The company that built the ride systems behind some of Disney's and Universal's most popular and iconic attractions has signed a deal to provide two new state-of-the-art ride systems for theme parks in Asia.
Dynamic Attractions has signed a five-year strategic cooperation agreement with an unnamed theme park operator that has "multiple parks" in various stages of development. As part of that agreement, Dynamic Attractions has received a newly announced contract for two new ride systems worth approximately US$56 million.
"Under these new contracts, Dynamic will supply two massive, state-of-the-art rides over the next two years," a Dynamic Attractions spokesperson said in an email to Theme Park Insider. "A third ride contract for a third theme park is expected this year. We are having ongoing discussions about additional rides that may be supplied over the five-year term of the agreement."
Dynamic Attractions has design and construction operations in Orlando, Dallas, Vancouver, Toronto, and Shanghai and has been involved in the development of attractions from Disney's Soarin' to Universal's Harry Potter and the Forbidden Journey, as well as dozens of other attractions in parks around the world. However, unlike roller coaster manufacturers such as Bolliger & Mabillard and Rocky Mountain Construction, fans don't talk much about Dynamic Attractions because its ride systems tend to play a supporting role to IP-driven narratives. The focus on a Dynamic Attractions ride is almost always the story... not the ride system.
Which, many fans likely would argue, is just the way it should be.
"We are tremendously honoured with the trust that this client has placed in us with the marquee attraction in multiple parks," Hao Wang, President and Chief Operating Officer, said in a press release. "Major theme park operators are investing in new attractions at record levels and we continue to prove that our existing ride products are iconic and best in class."
In case you were wondering, the most common tool used in theme park attraction design and development is the non-disclosure agreement, so Dynamic Attractions won't reveal its client, the parks, or the specific ride systems in its catalog that it will be delivering under this deal. But Theme Park Insider readers aren't party to any NDA, so why should we let anything stop us from speculating what these rides might be and where we might see them in the future?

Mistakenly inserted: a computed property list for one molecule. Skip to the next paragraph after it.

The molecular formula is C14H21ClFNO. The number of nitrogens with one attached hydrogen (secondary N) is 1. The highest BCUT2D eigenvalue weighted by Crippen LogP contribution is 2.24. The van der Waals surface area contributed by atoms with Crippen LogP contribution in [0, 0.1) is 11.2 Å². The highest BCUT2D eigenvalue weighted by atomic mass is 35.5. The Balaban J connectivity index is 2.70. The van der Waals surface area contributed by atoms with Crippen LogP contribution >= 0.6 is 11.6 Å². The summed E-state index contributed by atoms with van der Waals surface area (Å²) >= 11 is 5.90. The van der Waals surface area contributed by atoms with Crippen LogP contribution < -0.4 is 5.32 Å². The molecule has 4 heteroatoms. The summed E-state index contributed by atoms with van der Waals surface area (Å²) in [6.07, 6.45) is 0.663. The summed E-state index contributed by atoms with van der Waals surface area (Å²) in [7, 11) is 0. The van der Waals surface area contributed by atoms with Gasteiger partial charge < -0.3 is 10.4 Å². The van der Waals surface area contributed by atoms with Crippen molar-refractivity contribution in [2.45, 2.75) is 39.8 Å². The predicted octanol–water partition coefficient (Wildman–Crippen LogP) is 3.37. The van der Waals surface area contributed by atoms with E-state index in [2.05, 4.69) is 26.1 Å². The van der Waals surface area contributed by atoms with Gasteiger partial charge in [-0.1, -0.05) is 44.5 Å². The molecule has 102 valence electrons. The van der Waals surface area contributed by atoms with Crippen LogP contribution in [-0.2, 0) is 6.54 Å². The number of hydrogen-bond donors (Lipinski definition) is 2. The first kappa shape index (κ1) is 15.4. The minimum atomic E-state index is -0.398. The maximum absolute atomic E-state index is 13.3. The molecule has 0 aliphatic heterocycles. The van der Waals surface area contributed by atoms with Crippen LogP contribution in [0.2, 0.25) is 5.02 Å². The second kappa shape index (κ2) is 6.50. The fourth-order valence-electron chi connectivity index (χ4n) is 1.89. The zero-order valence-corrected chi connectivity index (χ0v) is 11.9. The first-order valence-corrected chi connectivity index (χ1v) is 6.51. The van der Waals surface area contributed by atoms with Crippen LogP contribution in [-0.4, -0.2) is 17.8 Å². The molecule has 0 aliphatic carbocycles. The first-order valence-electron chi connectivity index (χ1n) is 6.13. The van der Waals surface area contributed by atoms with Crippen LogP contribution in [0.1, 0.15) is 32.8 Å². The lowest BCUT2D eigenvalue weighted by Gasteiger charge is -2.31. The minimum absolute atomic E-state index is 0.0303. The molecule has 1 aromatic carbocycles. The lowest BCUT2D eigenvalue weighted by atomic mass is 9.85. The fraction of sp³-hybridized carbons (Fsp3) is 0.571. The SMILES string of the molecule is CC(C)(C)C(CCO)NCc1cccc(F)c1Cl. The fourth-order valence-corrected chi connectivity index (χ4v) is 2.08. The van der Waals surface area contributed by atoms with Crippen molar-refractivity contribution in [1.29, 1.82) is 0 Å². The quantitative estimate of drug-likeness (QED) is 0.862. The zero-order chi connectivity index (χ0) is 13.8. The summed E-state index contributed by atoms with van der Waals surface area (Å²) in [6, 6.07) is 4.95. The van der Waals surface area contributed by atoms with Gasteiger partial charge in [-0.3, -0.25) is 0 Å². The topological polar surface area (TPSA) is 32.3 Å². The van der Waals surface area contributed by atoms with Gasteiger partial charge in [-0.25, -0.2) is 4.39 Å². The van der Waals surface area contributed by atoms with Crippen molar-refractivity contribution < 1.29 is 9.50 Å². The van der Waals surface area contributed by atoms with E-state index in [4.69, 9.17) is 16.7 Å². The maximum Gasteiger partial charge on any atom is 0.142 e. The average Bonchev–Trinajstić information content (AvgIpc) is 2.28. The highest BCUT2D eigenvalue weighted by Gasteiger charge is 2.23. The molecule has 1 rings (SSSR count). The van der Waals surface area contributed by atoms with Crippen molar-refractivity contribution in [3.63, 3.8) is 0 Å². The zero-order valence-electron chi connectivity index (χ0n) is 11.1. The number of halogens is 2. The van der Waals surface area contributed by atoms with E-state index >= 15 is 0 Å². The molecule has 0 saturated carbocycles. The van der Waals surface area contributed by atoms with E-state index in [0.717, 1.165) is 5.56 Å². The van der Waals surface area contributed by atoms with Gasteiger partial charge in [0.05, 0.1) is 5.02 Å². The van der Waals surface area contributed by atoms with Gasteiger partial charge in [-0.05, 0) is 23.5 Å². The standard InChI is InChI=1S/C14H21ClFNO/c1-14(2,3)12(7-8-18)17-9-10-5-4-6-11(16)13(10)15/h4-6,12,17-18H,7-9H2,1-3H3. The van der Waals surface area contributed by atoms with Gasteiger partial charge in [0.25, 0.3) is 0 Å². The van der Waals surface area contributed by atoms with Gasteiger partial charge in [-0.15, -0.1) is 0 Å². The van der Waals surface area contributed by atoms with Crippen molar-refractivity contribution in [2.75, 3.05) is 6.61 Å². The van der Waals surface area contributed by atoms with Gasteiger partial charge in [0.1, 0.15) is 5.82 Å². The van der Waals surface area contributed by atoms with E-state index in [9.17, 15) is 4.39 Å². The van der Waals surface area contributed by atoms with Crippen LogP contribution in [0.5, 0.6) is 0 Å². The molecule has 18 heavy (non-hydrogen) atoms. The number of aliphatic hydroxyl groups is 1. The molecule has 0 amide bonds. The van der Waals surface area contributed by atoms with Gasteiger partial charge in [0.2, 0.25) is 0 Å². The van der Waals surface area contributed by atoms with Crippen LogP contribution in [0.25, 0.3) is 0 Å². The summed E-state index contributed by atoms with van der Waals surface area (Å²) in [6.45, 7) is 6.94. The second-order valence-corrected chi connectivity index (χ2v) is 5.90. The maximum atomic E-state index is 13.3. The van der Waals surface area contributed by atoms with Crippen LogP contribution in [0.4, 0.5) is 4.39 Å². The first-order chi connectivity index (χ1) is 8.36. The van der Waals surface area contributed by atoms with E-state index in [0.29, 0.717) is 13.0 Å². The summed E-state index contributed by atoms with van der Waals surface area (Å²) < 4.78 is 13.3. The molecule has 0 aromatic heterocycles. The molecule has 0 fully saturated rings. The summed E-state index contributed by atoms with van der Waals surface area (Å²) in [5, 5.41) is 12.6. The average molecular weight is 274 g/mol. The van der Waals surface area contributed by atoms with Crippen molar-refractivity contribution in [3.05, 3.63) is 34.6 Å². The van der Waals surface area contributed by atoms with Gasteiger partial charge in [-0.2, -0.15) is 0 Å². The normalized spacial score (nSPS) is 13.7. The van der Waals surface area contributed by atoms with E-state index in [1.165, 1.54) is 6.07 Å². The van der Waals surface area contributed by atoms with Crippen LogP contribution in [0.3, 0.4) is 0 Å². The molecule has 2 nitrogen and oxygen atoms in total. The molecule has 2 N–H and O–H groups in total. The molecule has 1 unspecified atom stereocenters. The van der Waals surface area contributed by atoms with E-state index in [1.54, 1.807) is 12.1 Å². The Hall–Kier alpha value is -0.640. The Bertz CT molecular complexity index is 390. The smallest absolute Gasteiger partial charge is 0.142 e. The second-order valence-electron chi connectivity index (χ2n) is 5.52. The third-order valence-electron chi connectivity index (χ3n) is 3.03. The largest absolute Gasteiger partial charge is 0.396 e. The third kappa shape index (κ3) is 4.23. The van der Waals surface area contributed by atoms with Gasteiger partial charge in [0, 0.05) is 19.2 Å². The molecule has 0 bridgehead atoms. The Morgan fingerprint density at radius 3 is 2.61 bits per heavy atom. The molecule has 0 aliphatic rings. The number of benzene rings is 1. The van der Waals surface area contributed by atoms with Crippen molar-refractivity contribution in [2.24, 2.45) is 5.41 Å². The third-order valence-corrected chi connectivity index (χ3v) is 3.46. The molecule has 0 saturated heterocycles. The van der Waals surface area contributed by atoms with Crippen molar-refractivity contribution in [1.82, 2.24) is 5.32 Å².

We know from Dynamic Attractions that the new rides will be going to Asia. And we know that they will be going to a theme park operator with "multiple theme parks in various stages of development." If we start with chains familiar to most readers in the United States, the only U.S.-based theme park operator with multiple parks currently under development who also has (or is opening) parks in Asia is Six Flags.
Of course, if by "various stages of development," one means "a park that opened X years ago and another that opened Y years ago" instead of just meaning ones that have yet to debut, then Disney and Universal come back into play, as well. Disney has four parks in Asia, and Universal has two open with a third under construction.
But one also has to consider that companies outside the United States are driving most of the theme park development in Asia these days. So throw operators such as OCT Parks China, Fantawild, and Chimelong Group into the mix. Those three operators ranked fourth, fifth, and sixth globally in combined annual attendance last year, according to the most recent TEA/AECOM Theme Index attendance report. (In case you are curious, the top three operators were Disney, Merlin, and Universal.)
OCT owns the Happy Valley chain, but that only has one park under construction, while Fantawild has seven parks under development in China. Chimelong doesn't have anything under construction that I am aware of, but Six Flags has 11 parks under development in China. So take your best guess.
As for the ride systems, Dynamic Attractions has been unveiling some tantalizing concepts at the IAAPA Attractions Expo in Orlando the past few years. The company's Dynamic Motion Theater supports both live-action and screen-based storytelling around a moving theater platform. Its Dynamic All-Terrain Dark Ride features a trackless ride vehicle that does not require a flat surface to operate. And the company offers next-generation versions of its flying theater and robot-arm ride systems, as well.
Here are some two videos from the company's IAAPA concept reveals:
Which of these rides would you most like to experience some day?Tweet
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